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Patients struck off second waiting list

Hon Tony Ryall - National Party Health Spokesman

18 April 2006

Double Cull: Patients struck off second waiting list

Thousands more sick patients are being quietly dumped from a second waiting list every month as the elective surgery crisis deepens, says National's Health spokesman, Tony Ryall.

"The 8,100 people dumped from this second list are over and above the thousands removed from the separate list involved in the first cull - those referred to see a specialist."

Mr Ryall has released information from the Health Minister showing that more than 8,100 patients who have seen a specialist were dumped off surgery waiting lists and referred back to their GPs.

Health Minister Pete Hodgson admitted tonight that the numbers culled could in fact be much higher.

"Unlike those recently culled in Hawke's Bay, these patients have seen a specialist, and that specialist decided they needed an operation," says Mr Ryall.

"Despite a specialist saying they needed an operation, and would likely meet the points requirement, these patients are being culled because of a lack of funding.

"This is the cruellest cut of all. These patients have survived the first cull, see a specialist, and find that surgery is needed, and then fall victim to the second cull.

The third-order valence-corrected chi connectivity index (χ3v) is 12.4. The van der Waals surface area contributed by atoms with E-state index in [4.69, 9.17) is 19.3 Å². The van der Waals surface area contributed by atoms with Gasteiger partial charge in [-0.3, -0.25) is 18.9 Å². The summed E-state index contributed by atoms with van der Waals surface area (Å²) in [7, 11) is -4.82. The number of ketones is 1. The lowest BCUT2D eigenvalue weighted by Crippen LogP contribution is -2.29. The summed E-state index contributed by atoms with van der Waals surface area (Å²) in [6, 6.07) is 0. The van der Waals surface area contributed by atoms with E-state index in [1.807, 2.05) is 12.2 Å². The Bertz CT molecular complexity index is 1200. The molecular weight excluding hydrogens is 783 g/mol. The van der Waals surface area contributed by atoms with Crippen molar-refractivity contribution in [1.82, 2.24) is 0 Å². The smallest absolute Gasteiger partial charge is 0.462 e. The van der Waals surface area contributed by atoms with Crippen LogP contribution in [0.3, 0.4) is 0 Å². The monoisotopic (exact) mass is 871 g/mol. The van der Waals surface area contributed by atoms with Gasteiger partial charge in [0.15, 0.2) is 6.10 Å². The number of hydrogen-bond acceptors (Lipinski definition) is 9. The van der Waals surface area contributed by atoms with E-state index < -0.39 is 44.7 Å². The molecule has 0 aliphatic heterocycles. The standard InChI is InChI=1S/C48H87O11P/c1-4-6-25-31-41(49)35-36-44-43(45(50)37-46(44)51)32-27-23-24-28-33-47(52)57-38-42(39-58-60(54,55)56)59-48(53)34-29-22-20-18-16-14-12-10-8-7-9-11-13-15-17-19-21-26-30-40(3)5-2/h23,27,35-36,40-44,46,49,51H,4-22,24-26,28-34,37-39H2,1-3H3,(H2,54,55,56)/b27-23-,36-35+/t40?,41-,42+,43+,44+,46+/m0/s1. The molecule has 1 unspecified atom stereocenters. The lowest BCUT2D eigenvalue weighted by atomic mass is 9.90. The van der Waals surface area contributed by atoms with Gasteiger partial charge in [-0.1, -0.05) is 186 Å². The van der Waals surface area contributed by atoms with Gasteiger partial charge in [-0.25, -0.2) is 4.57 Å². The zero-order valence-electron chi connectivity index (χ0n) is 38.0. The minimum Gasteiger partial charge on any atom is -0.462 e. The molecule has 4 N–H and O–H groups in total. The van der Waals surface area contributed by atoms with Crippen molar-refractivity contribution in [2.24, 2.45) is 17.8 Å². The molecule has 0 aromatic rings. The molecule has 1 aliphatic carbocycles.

"DHBs have been quietly dumping thousands of patients off this second waiting list for the past year, including:

* Canterbury - 2,400 * Counties Manukau - 1,400 * Otago - 750 * Bay of Plenty - 630 * Nelson - 500

"These patients were in the hospital booking system because a specialist said they warranted an operation. Sending them back to their GP is a false economy, because many of them will get sicker and sicker and then cost even more to treat.

"What this is all about is trying to make the waiting lists look shorter so the Government can claim some pathetic credit. It's what the Government told several DHBs to do in a letter sent three weeks ago.

"What's needed is a stronger focus on making the health dollar go further with less bureaucracy, supporting and involving the medical workforce, and greater co-operation between public and private services to get elective surgery waiting lists down.

"Under Labour, it seems patients now have to be within sight of the pearly gates before they get elective surgery," says Mr Ryall.

"Under Labour, it seems patients now have to be within sight of the Pearly Gates before they get elective surgery," says Mr Ryall.


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